[editor’s note, by Jason] Jon Warrenchuk is currently participating in NOAA’s 2004 Gulf of Alaska Seamount Expedition.
August 6, 2004: Last night we launched the CTD. Marine biology is fairly light on acronyms, but this is one we throw around often. “C” stands for conductivity (a measure of salinity), “T” for temperature, and “D” for depth. Perturbations and combinations of those 3 factors (salinity, temperature, and depth) are primarily responsible for patterns of life in the ocean. This particular CTD also measures dissolved oxygen, another important limiting factor for marine life.
The CTD device is tethered to the Atlantis with fiber optic cable, and displays real-time data to the computer lab as it’s lowered to the ocean floor. What’s surprising is that dissolved oxygen decreases significantly after 200 meters depth and the water actually becomes quite “hypoxic” (low in oxygen). But after 1300 meters depth, dissolved oxygen increases. On seamounts that transcend this depth range, zonation of organisms is as evident as it is on a tidal seashore. It’s cold on the bottom too, a consistent 1.6 to 2 degrees Celsius.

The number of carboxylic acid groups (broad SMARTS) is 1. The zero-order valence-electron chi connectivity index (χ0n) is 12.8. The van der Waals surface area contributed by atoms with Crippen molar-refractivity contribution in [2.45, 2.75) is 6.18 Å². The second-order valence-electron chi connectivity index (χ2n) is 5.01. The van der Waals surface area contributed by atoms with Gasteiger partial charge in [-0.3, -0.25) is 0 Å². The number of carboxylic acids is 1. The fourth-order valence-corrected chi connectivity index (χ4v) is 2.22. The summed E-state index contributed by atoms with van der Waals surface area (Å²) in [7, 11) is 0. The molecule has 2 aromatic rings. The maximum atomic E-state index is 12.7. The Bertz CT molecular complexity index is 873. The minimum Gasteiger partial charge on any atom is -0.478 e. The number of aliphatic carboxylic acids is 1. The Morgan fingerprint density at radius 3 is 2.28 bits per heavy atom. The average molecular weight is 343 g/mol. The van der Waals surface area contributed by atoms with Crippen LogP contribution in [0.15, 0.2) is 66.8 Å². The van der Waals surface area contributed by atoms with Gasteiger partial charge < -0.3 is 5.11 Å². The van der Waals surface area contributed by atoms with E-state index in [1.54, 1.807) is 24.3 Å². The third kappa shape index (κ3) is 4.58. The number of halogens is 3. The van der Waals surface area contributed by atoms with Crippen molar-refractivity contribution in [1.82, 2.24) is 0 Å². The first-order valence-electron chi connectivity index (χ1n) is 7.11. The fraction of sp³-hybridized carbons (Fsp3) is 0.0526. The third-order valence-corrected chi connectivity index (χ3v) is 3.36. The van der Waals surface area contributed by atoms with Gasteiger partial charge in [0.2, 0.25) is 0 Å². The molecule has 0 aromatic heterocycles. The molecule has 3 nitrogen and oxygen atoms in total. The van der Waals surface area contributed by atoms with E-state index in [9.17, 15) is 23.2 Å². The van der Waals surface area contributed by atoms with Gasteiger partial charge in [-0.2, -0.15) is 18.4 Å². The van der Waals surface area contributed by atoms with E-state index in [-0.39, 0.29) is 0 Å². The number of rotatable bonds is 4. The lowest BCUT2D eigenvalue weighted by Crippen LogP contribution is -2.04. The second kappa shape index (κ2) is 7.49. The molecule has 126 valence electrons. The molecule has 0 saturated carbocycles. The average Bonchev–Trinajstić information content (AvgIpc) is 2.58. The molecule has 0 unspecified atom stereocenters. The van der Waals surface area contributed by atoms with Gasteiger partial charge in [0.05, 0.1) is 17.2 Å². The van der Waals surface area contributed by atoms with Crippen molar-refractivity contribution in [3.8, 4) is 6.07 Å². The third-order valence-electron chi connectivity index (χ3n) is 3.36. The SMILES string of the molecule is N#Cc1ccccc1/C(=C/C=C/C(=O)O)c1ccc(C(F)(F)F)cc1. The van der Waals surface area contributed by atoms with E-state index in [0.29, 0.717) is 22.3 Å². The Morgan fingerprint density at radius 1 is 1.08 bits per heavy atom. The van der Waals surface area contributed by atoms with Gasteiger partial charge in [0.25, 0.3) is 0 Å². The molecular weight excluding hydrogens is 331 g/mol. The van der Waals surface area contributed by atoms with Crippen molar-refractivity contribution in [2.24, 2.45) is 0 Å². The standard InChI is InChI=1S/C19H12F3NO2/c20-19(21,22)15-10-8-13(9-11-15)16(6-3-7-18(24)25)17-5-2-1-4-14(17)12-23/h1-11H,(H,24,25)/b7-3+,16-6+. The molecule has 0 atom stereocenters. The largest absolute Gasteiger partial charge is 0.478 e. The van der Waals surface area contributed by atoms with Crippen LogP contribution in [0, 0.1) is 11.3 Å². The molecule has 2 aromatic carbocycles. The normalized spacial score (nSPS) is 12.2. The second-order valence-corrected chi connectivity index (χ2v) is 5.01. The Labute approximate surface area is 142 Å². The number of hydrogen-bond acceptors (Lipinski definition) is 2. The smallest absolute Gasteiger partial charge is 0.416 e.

The best part about launching the CTD at night is that the boat is stationary and all the deck lights are on. When this happens, you never know what might ascend from the depths. Schooling forage fish, attracted to the lights, flash about in silvery streaks. A squid, about 3 feet long, quietly ascends, hovers, then disappears out of sight. I waited patiently for a salmon or two to make an appearance, but no luck.